Today’s companies are expanding beyond their geographic boundaries, stretching supply chains to all corners of the globe. While this type of expansion is a common way to seize manufacturing, distribution and sales opportunities, it comes with unique challenges.
One of these challenges involves the fragmentation of software and data environments. When separate departments or branches employ their own siloed systems for essential functions such as labeling, inconsistency and inefficiency have a way of turning up.
The Move Toward Global Operations
Cautious optimism in economic conditions worldwide has given rise to more international operations. Material Handling & Logistics reported that the desire to keep up with rising demand has led to strained and stretched supply chains. Factories are facing a choice between increasing capacity or raising prices as overall economic indicators stay strong. From auto manufacturing to beverage production, businesses of all kinds continually face problems in meeting new market opportunities.
Supply Chain Digital noted one of the potential costs of globalized, expanding operations: pervasive silos.
Whether companies expand through acquisitions, partnering, outsourcing or simply opening new international offices, they may end up with a disconnect between the practices, technologies and organizational structures in place across their many outposts.
Communication suffers when these silos exist. For instance, when retail sales units and manufacturing departments aren’t in close contact, production may be out of line with demand.
Software is one of the elements that may become split between siloed groups. When each facility uses a different implementation of a system – or a whole different system altogether – inconsistency may become pervasive. Labeling is a function that may suffer from this disconnect. Implementing company-wide changes becomes far more feasible when every geographic location employs a central deployment.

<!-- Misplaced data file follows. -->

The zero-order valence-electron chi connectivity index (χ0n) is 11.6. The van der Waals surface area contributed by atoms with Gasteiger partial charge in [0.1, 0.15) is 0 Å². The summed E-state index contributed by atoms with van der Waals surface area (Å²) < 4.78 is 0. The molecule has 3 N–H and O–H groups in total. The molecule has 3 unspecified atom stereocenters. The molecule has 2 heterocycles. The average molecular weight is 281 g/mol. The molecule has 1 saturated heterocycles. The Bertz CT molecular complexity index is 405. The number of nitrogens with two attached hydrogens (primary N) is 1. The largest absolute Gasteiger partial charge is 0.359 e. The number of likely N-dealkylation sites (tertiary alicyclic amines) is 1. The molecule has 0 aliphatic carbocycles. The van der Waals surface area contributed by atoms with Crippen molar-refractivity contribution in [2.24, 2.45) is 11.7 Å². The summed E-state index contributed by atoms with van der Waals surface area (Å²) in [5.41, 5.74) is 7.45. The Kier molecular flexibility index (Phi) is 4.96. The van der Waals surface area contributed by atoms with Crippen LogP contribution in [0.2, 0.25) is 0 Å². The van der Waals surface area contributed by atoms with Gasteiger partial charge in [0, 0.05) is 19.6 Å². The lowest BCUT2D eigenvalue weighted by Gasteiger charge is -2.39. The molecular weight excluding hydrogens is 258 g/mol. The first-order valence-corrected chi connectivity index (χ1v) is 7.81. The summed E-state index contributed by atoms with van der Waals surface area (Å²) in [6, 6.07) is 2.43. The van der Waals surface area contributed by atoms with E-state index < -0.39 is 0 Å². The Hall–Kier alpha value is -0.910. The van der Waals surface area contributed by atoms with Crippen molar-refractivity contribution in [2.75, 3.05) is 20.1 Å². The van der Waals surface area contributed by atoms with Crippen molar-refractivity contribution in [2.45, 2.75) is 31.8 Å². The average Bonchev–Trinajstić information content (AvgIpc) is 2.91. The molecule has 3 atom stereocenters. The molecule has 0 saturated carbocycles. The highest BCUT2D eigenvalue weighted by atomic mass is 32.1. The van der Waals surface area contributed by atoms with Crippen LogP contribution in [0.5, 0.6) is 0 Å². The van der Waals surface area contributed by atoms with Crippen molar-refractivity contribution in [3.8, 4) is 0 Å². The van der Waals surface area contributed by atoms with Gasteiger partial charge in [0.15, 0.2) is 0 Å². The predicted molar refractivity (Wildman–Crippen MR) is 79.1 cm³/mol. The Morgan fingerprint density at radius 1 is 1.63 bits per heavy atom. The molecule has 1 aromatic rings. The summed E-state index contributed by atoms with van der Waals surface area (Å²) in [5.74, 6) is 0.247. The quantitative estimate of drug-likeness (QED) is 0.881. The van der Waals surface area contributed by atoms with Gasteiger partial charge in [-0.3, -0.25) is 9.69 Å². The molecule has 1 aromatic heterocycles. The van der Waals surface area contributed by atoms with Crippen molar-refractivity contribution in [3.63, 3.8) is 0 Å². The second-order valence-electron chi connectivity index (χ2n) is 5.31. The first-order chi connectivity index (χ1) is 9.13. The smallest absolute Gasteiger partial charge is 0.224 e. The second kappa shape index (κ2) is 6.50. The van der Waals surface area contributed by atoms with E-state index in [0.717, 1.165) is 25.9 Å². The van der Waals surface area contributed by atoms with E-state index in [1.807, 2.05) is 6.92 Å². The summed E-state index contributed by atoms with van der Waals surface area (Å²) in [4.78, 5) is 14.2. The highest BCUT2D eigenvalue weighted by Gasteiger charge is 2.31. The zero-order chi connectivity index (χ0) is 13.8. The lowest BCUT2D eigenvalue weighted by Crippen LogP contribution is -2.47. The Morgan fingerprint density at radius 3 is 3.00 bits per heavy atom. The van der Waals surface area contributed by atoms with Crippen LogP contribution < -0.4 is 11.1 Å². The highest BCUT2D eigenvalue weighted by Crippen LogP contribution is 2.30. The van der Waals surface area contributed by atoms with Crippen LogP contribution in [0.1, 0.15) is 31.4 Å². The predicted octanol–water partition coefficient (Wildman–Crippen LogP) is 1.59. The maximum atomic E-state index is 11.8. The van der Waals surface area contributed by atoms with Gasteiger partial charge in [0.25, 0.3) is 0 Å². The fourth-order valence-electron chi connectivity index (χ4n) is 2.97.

Unified Labeling to Remove Silos
An organization’s whole lineup of facilities can and should access a single labeling solution. That includes factories, distribution centers, warehouses and third-party partner sites. When these operations are all standardized, working from a central source of data truth, it’s much easier to ensure consistency and accuracy in labeling. Customer requests, regulatory changes and updated brand guidelines can all impact labeling around the world, instantly and consistently.
Two labeling systems within a corporate framework may be one too many. Cutting down on excess software is a way to make a sprawling and globally distributed manufacturing organization feel like a single, consistent entity. This is a valuable way to make a potentially unwieldy operation into a more efficient competitor, whether the business is focusing on a few markets or has a global reach to match its supply chain.
For more on labeling in a global supply chain, download our new report on “Why Enterprise Labeling Matters.”